LAS VEGAS— Fit to Pass has added a driver health solution, Rebuilt by Espyr, it unveiled during the Truckload Carriers Association annual convention, Truckload 2022. The Rebuilt program is aimed at solving both the driver recruiting and retention challenges, along with improving drivers’ health.
Fleets can identify their medically disqualified drivers and coach them back to health using Rebuilt. After 30 days of the program, drivers earn recertification and are back in the driver’s seat. To ease the trouble of recruiting unknown drivers, Rebuilt offers fleets the opportunity to retain their known drivers, getting them back to health and recertified in order to continue working for the same company.
“It’s an easy decision for carriers to adopt, yet some are skeptical from past health and wellness programs,” said Rick Taweel, CEO of Espyr. “However, our approach to the trucking industry goes beyond improving driver’s health and wellness. We understand the recruitment and retention challenges of carriers. Fit to Pass and Rebuilt are changing the game in driver recruitment and retention. We reach and engage drivers on their terms, so they maintain their livelihoods while enabling carriers to keep their business running with known, experienced drivers.”
According to Fit to Pass, leveraging the Rebuilt program saves both time and money to get a driver back to health and recertified versus recruiting outside of the organization.
“There are an estimated 3.6 million drivers in the U.S., and research reveals that 45% to 55% of drivers have been issued a one-year or less DOT medical card, putting them at risk of being medically disqualified,” Bob Perry, Fit to Pass consultant and the trucker trainer, told FleetOwner. “Even worse, over 7% of all drivers are being medically disqualified. That’s over 250,000 drivers who can’t drive anymore. Furthermore, the top health conditions that are getting them disqualified are preventable. It’s our mission to help carriers realize the return on investment of Rebuilt and how both Fit to Pass and Rebuilt can effectively change the lives of their drivers.”
A medically disqualified driver can agree with their carrier that they want to join the Rebuilt program; Rebuilt then interviews the driver and assigns them a coach—the interviews are flexible and can be done on-site at the carrier’s location, over the phone, or even on Zoom.
Once in the program, drivers are sent a package that includes the Rebuilt manual, workout equipment, and meals—dinners for each night of the program. Also included are menus to help guide program users to healthy choices for breakfast and lunch.
“We coach them twice a day,” Perry explained. “In the mornings—cardio. In the afternoon—strength training. We take them through their workout with their bands that they have, and we give them a workout routine to do.”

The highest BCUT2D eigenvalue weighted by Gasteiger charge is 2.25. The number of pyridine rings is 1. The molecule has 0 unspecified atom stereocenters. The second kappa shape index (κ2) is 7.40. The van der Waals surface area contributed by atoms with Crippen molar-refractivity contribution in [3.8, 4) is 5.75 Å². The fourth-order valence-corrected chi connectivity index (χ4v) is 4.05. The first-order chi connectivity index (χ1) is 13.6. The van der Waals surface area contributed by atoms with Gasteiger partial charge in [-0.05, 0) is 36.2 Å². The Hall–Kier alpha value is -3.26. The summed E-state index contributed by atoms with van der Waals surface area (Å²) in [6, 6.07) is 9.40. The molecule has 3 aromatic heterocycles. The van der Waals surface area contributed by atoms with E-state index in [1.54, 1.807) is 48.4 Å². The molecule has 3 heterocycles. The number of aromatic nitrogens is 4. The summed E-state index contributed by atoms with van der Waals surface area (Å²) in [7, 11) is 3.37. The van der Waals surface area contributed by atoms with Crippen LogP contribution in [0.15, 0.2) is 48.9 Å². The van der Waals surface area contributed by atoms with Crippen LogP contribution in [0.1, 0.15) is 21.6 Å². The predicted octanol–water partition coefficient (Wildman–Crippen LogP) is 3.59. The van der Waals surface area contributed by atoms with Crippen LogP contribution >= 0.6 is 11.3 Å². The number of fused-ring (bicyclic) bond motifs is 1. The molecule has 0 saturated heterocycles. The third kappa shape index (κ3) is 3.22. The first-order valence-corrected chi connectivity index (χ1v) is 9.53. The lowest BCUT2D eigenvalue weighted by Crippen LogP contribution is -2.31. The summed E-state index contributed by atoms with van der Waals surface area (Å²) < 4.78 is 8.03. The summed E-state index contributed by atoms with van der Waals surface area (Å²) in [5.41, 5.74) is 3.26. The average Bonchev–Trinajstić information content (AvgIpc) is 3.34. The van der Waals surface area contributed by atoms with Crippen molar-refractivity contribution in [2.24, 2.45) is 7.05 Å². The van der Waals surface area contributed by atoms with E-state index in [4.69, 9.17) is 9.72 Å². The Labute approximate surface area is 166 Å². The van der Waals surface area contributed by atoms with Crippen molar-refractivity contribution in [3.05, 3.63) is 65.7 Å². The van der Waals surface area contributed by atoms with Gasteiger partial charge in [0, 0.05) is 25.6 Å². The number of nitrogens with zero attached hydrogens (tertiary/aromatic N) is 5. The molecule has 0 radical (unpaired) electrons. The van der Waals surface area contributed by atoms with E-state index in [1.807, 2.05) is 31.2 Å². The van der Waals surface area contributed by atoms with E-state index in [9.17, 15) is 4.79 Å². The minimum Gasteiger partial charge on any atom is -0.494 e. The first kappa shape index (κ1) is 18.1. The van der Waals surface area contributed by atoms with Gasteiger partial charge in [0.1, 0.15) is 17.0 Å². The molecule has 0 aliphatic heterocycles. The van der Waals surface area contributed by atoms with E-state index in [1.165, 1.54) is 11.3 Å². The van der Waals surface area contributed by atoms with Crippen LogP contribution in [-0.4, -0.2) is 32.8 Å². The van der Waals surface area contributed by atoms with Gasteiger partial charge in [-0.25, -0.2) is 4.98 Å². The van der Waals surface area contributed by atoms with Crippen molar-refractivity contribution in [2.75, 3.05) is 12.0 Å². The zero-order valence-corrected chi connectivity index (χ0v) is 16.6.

Once a week, the drivers are sent to local CVS locations, a program partner, where they use the location health check stations.
“We get a read on where they are at and see how they are doing,” Perry said. “We then send the company a report of that every week on how they’re doing and how they’re progressing.”
Perry said that successful completion of the Rebuilt program takes around 30 days, or about four to five weeks.
With the Rebuilt program, Perry emphasized, “you’re saving the driver you know, today before you hire the next unknown.”
“Experience has shown us that majority of these drivers have a good driving record. They just don’t know how to manage that [health aspect], because we don’t teach that in school,” he continued. “They’re not taught. They don’t know how to make better health decisions out there on the road, better food choices.”
A major aspect of the Rebuilt program is health coaching and training, with a focus on eating simple, eating clean; tracking caloric intake and fluid intake, and avoiding overeating.
One such training aspect is known as the ‘pre-trip refrigerator check,’ which Perry related to a driver’s pre-trip safety check. The training is focused on getting drivers to replace on-the-road eating choices with healthier options and ensuring that they are preparing their food and drink choices with the diligence they exert on their vehicle safety inspections.
“If you have a fleet, could be 200 or 2,000, chances are 50% of that fleet has a one-year card, or a 90-day card,” Perry warned. “We lose them fast. If they have a one-year card, that means they have already been diagnosed as prehypertensive; they’ve already been diagnosed that they could be pre-diabetic; or, they have sleep apnea. If you don’t do something between that window, chances are they are going to fail—and you are going to lose them and you end up losing a qualified driver.”